This WGA strike sucks, to be sure. If it goes on for more than three months (which is looking increasingly likely), pilot season won't happen, no new shows will be created, no new seasons will come back, and we'll be stuck with the dregs of reality TV for a full year. Yep, that means no last season of Battlestar Galactica, no new season of Lost, and no new episodes of The Office. It's no small thing, and not just because you'll be inconvenienced by marathons of Overweight Celebrity Chili Cook-Off Island or whatever the networks will throw up when they run out of new programming.

TV is not disappearing anytime soon, but clearly, it's going to be replaced by either the internet or some TV/internet hybrid. Like the music industry, the TV industry realizes that their tried-and-true business model is about to be useless, and it's lashing out in panic. Unlike the music industry, who stupidly attacked its fans, the TV industry is attacking its own creative source: writers. But the WGA wouldn't be striking if this wasn't important. We talked to both sides to get at the root of the trouble.

Eric Appel, who's written for Crank Yankers and The Andy Milonakis Show and consulted for MTVs Human Giant, told me:

"New media is where television is going. In a few years cable is just gonna be the internet. And unlike TiVo where you can skip the advertisements, in [new, network-run] streaming players you're forced to sit through the ads. The networks are making money on that, and the studios don't want to give writers any of it."

Imagine if the recording industry decided that the internet was merely a way to promote CDs and that no songs sold online counted when paying musicians. Their argument would be that people were just checking out those songs and might go buy the CD later, at which point the artist would get paid. This is essentially the argument the Alliance of Motion Picture and Television Producers (AMPTP) is making.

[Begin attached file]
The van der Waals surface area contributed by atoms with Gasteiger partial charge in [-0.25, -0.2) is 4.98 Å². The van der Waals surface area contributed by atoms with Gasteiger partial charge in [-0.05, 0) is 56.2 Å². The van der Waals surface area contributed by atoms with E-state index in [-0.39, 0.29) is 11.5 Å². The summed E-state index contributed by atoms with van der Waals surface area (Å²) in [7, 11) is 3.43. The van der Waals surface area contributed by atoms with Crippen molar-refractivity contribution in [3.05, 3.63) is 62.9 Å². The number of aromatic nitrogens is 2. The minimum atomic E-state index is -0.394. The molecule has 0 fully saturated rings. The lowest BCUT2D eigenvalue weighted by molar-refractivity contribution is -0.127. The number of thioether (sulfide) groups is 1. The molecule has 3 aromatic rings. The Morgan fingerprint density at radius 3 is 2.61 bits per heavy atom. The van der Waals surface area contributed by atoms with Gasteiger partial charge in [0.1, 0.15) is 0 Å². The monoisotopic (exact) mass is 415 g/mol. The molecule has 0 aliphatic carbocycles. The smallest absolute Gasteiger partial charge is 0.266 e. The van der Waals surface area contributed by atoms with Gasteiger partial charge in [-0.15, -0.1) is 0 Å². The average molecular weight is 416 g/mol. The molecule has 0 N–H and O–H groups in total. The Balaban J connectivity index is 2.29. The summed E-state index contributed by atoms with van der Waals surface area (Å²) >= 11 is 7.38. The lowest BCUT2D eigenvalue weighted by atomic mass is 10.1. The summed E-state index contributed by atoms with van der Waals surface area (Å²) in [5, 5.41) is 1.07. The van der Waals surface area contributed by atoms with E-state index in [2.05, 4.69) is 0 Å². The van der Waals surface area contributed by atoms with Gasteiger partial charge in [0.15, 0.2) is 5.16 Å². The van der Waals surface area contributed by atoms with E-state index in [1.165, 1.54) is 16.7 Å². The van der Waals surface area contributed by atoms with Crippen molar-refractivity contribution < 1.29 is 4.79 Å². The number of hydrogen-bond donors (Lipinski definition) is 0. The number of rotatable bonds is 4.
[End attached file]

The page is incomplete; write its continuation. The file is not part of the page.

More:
Here's what a spokesperson told me:

"New media has proven to be an effective and cost-effective promotional and marketing tool for both films and television but there is not enough marketplace data to judge its true potential, ultimate impact on traditional media or viability as a business."

Basically, they claim they don't make any money off the internet so there's nothing to share with the writers, and since "each new month brings new ways to produce, distribute and consume media and entertainment" they don't want to agree to give writers any new media residuals.

As it stands, writers get a small percentage of revenue if a show is successful and reruns often, which is why Jerry Seinfeld drives a gold-plated flying car between his mansions in the Hamptons and Dubai. At the moment, they aren't paid any residuals for new media distribution, despite the fact that online content delivery is the future.

The problem with this logic is that if new media really didn't bring in any money, there wouldn't be a problem. The writers are asking for a percentage of profits from new media - a percentage of nothing is nothing, after all.

So what this battle basically boils down to is the producers trying to move away from a residuals system, one in which writers are paid once for their work and get nothing for creating huge hits. It'll make them a whole lot more money and writers a whole lot less. And it's not just the livelihood of writers at stake; this same issue is going to come up with actors and directors as well in the near future. It's a battle for how business will be done in TV's new age, and one that will affect the entertainment that all of us consume for the foreseeable future.